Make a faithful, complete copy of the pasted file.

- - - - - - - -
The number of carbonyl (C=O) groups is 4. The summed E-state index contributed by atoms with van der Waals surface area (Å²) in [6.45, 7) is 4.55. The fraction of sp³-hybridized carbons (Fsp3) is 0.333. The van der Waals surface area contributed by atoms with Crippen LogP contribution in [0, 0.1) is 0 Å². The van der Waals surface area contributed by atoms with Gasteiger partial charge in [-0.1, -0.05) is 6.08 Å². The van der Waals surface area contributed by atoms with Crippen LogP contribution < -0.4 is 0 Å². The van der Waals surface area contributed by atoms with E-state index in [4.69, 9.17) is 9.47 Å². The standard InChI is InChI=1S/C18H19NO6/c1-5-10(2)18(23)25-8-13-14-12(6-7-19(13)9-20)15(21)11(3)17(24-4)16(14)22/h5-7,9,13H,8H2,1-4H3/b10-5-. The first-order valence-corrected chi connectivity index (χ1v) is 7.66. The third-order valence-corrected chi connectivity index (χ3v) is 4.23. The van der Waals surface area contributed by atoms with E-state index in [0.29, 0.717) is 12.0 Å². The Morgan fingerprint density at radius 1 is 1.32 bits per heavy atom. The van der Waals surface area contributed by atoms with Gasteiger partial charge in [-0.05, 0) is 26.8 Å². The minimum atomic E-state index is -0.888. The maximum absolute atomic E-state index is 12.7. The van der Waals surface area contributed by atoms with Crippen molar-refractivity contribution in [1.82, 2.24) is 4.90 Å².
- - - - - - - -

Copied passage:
The number of carbonyl (C=O) groups is 4. The summed E-state index contributed by atoms with van der Waals surface area (Å²) in [6.45, 7) is 4.55. The fraction of sp³-hybridized carbons (Fsp3) is 0.333. The van der Waals surface area contributed by atoms with Crippen LogP contribution in [0, 0.1) is 0 Å². The van der Waals surface area contributed by atoms with Gasteiger partial charge in [-0.1, -0.05) is 6.08 Å². The van der Waals surface area contributed by atoms with Crippen LogP contribution < -0.4 is 0 Å². The van der Waals surface area contributed by atoms with E-state index in [4.69, 9.17) is 9.47 Å². The standard InChI is InChI=1S/C18H19NO6/c1-5-10(2)18(23)25-8-13-14-12(6-7-19(13)9-20)15(21)11(3)17(24-4)16(14)22/h5-7,9,13H,8H2,1-4H3/b10-5-. The first-order valence-corrected chi connectivity index (χ1v) is 7.66. The third-order valence-corrected chi connectivity index (χ3v) is 4.23. The van der Waals surface area contributed by atoms with E-state index in [0.29, 0.717) is 12.0 Å². The Morgan fingerprint density at radius 1 is 1.32 bits per heavy atom. The van der Waals surface area contributed by atoms with Gasteiger partial charge in [-0.05, 0) is 26.8 Å². The minimum atomic E-state index is -0.888. The maximum absolute atomic E-state index is 12.7. The van der Waals surface area contributed by atoms with Crippen molar-refractivity contribution in [1.82, 2.24) is 4.90 Å².